Archive - Jan 2011

Date
Type

Once again my childhood hero's birthday has rolled around and he's turned the calendar on quite a milestone.

Mr. Cub is Eighty Years Old today.

When one's childhood hero hits such a milestone it means that when this Cub fan looks in the mirror, that reflection isn't the young Cubster that used to be, but... well, I still feel like a kid when I think about Ernie Banks unique batting style, fingers wiggling and bat upright. Crack, ball hits bat, fantastic wrist action. Remembering just one more Jack Brickhouse Hey-Hey!  All baseball heros candles fade and real life takes over. But Eighty? That can't be correct.

So Ernie, here's my birthday toast to you: may your birthday cake with 80 candles be as GRAND the impact your Cub greatness had on me.

January 28th

Man, when you see that Augie Ojeda is 36 you know it’s getting late.


Last night my son was megabussing home from college when he e-mailed me the news about Augie inking a minor league deal with the Cubs. A decade ago Augie was our favorite player in Des Moines. Eventually he would hit three homers playing for the Chicagoans. We saw one of them in a game at Wrigley the only other aspect of which I can recall is that the Cubs lost. The rest of the details aren’t important enough to go looking for. Later Augie came back to annoy if not exactly haunt the Cubs when he hit .444 for the Diamondbacks while they were sweeping us out of the 2007 playoffs. Ojeda’s real first name is Octavio. His initials have more potential than he ever did.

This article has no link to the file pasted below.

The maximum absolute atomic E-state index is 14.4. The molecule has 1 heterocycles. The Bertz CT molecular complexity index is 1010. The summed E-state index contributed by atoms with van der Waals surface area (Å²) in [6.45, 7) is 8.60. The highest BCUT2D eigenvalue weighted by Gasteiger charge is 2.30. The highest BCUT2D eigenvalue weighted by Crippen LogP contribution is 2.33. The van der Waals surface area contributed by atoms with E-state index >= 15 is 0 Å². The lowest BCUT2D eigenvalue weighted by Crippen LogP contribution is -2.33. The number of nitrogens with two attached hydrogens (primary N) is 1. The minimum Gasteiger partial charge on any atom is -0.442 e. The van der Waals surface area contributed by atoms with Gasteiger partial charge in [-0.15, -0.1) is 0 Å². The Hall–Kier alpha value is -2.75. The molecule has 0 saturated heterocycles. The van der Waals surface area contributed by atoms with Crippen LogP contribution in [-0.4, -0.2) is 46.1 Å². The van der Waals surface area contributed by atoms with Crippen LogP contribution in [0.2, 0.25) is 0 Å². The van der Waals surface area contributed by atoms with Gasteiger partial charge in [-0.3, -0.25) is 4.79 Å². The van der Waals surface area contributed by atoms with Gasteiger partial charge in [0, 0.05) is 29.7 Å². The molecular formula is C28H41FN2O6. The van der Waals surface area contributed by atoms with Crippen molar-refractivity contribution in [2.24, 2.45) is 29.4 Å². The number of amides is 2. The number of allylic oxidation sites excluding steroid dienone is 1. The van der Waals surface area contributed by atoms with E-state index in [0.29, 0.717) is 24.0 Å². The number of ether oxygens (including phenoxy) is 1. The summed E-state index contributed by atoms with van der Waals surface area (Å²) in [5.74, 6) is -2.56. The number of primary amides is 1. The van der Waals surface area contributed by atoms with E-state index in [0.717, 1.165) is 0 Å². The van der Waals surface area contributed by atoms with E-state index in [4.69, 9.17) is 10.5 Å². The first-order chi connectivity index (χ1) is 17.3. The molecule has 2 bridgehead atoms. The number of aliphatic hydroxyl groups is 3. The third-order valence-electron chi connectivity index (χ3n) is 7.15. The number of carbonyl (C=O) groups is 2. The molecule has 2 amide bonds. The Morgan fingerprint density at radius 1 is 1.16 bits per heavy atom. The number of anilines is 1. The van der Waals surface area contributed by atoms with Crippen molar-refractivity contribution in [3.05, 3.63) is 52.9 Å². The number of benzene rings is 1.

Todd Wellemeyer is a yawn. But Augie Ojeda is like magic words that reopen a closed passageway.


His playing days are numbered. Mine are long gone. The kid’s just hitting his stride. Hard to believe we were all part of the same ballclub in 2001. And now we are again.

January 26th

The rush of major league prospect rankings are about to make their way out and MLB/MILB.com and Jonathon Mayo is the first out of the gate. OF Brett Jackson is the only Cub and is listed as the #46 best prospect in all of baseball. Just traded Cub, Chris Archer, finished one spot below Jackson at #47. You can always view past rankings at Wiklifield, where you can discover such things as Starlin Castro being rated #22 last season.  From the video clip on Jackson they had this to say...

"Each tool may not wow you, but he can do a little bit of everything and has the potential to be a 20/20 type player in the future."

In other news, if you care to call it that, the Cubs signed Todd Wellemeyer to an $800K non-guaranteed deal with another $400K in incentives. Hendry must be on a contract quota or something.

Clay Rapada ended up where you'd expect an ex-Cub minor leaguer to end up.